Things are moving at Dolly.
The Seattle startup just raised $7.5 million, bringing its total funding to $20 million. The fresh cash will help the company expand its peer-to-peer moving app internationally.
Like other gig economy startups, Dolly provides an app that connects people in need of services with other people willing to sell them. In Dolly’s case, individuals and businesses who need help moving stuff can find movers with the necessary trucks and equipment.
Unlock Venture Partners, a new Seattle firm, led Dolly’s latest investment round. Unlock co-founder Andy Liu will join Dolly’s board as part of the deal. Original Dolly investors also participated, including Maveron and Amazon Worldwide Consumer CEO Jeff Wilke.
“Industry data shows that people are tired of the same old unpredictable and expensive delivery services,” Liu said in a statement. “So-called last-mile delivery is in desperate need of an upgrade, and Dolly is in a great position to lead this space.”
Dolly has thousands of vetted independent contractors on its platform available to accept requests from customers who need something moved. Dolly’s “Helpers” can make $30 or more per hour if they have a truck and can lift more than 75 pounds.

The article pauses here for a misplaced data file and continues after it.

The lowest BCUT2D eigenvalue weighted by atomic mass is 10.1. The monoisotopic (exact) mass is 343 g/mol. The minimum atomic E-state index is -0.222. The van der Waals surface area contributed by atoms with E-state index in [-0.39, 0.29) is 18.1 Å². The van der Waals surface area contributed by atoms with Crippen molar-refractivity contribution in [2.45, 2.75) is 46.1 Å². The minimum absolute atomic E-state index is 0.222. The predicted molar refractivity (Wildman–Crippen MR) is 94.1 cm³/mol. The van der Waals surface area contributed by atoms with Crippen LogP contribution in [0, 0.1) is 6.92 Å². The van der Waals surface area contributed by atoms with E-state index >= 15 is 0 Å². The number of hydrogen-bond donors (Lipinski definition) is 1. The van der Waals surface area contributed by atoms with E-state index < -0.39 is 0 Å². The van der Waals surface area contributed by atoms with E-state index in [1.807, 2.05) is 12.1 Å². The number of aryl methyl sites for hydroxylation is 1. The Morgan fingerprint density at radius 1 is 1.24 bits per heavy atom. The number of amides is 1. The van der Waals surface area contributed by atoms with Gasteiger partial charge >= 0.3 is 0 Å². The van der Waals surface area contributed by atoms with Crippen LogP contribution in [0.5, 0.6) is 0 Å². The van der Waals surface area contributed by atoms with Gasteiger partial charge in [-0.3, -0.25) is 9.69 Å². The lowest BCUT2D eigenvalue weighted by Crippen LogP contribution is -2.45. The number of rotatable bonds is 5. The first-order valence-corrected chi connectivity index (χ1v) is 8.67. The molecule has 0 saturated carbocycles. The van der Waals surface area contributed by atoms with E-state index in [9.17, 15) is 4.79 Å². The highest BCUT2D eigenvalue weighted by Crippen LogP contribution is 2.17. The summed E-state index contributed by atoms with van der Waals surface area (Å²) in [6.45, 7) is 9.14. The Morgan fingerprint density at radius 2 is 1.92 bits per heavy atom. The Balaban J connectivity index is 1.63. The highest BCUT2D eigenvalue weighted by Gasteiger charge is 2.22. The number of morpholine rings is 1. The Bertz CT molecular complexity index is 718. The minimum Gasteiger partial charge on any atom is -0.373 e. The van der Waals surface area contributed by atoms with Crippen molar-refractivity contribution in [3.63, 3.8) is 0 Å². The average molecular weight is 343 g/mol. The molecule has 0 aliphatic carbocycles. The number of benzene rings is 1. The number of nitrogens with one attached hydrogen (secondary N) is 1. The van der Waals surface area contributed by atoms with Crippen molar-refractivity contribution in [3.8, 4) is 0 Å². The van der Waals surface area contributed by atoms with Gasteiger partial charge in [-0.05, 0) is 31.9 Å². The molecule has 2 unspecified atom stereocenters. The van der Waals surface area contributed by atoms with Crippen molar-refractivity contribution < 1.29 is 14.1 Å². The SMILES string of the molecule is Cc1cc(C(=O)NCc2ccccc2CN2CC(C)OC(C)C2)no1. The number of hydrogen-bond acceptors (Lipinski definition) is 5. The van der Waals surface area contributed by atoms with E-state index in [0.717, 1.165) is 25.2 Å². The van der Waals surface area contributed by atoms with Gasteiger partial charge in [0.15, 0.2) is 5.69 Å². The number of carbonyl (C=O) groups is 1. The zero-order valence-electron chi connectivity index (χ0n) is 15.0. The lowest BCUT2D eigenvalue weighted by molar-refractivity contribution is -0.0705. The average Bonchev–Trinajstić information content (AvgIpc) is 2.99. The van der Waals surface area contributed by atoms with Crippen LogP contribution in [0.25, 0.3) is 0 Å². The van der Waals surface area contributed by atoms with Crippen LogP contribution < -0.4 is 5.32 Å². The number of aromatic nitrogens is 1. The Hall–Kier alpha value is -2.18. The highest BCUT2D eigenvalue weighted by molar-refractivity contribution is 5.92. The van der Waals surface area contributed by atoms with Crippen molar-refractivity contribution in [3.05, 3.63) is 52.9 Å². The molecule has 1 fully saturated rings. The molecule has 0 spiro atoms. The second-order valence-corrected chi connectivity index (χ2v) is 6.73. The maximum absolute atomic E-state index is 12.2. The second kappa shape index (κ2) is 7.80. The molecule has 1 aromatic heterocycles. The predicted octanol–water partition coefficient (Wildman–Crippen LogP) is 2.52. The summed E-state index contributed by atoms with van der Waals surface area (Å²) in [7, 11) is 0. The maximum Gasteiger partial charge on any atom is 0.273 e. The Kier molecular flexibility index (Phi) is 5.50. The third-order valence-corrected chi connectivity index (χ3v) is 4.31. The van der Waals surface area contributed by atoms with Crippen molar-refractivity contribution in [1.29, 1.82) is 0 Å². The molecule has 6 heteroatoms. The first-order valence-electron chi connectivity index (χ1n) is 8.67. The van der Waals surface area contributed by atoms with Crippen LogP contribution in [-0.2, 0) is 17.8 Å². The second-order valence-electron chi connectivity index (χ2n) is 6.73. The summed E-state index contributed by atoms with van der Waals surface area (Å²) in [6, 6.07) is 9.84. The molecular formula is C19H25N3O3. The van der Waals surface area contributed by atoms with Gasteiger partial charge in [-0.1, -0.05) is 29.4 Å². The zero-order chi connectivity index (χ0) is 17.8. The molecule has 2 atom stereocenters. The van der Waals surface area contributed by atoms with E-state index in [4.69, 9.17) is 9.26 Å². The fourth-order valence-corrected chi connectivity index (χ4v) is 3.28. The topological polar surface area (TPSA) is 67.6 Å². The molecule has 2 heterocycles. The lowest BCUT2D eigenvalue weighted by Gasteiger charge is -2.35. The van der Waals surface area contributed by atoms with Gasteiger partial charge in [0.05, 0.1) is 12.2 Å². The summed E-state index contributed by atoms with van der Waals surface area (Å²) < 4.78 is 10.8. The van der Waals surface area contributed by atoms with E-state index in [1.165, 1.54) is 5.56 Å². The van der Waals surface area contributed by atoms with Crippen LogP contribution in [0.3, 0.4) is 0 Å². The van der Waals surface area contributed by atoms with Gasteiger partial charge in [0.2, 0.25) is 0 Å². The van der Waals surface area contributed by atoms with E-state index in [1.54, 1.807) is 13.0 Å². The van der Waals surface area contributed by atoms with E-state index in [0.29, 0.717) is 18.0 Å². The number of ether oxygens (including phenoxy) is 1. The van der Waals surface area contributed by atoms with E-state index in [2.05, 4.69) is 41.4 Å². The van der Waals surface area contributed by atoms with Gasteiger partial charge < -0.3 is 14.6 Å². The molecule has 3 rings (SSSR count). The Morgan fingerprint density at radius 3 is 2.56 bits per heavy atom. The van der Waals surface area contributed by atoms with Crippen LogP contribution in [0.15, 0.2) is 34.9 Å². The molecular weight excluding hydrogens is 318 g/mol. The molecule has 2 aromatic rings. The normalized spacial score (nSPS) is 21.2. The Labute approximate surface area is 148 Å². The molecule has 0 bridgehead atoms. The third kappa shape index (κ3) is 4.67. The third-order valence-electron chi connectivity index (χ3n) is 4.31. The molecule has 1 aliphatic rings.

In addition to connecting peers, Dolly also provides delivery services for brands like Costco, Crate & Barrel, and Lowe’s. Dolly’s prices vary on the number and type of items being moved, the number of movers needed, the distance between pickup and drop off, and the service level.
After launching in 2014, Dolly is now operating in 11 U.S. cities. The company said in September that it was producing more than $1 million in revenue per month with more than 100,000 customers.
Dolly’s future in its hometown, Seattle, has been uncertain for the past few months because of an ongoing dispute with state regulators. The Washington Utilities and Transportation Commission ordered Dolly to cease operations in March 2018, ruling that the company was a “household goods carrier,” operating without the proper license and requirements. But the WUTC and Dolly seem to have found a path forward.
“We are currently working with the WUTC to comply with their order and how best to re-apply for a household goods moving permit,” said Kevin Shawver, Dolly’s director of marketing.
Dolly is currently available in Seattle, Portland, San Francisco, Los Angeles, Orange County, San Diego, Denver, Chicago, Boston, Philadelphia and Washington D.C. The company plans to use the new funding to expand to additional cities in the U.S. and abroad.
The moving services industry is estimated to be worth $12.6 billion, according to the American Moving & Storage Association.
Editor’s note: This story has been updated with Dolly’s corporate partners.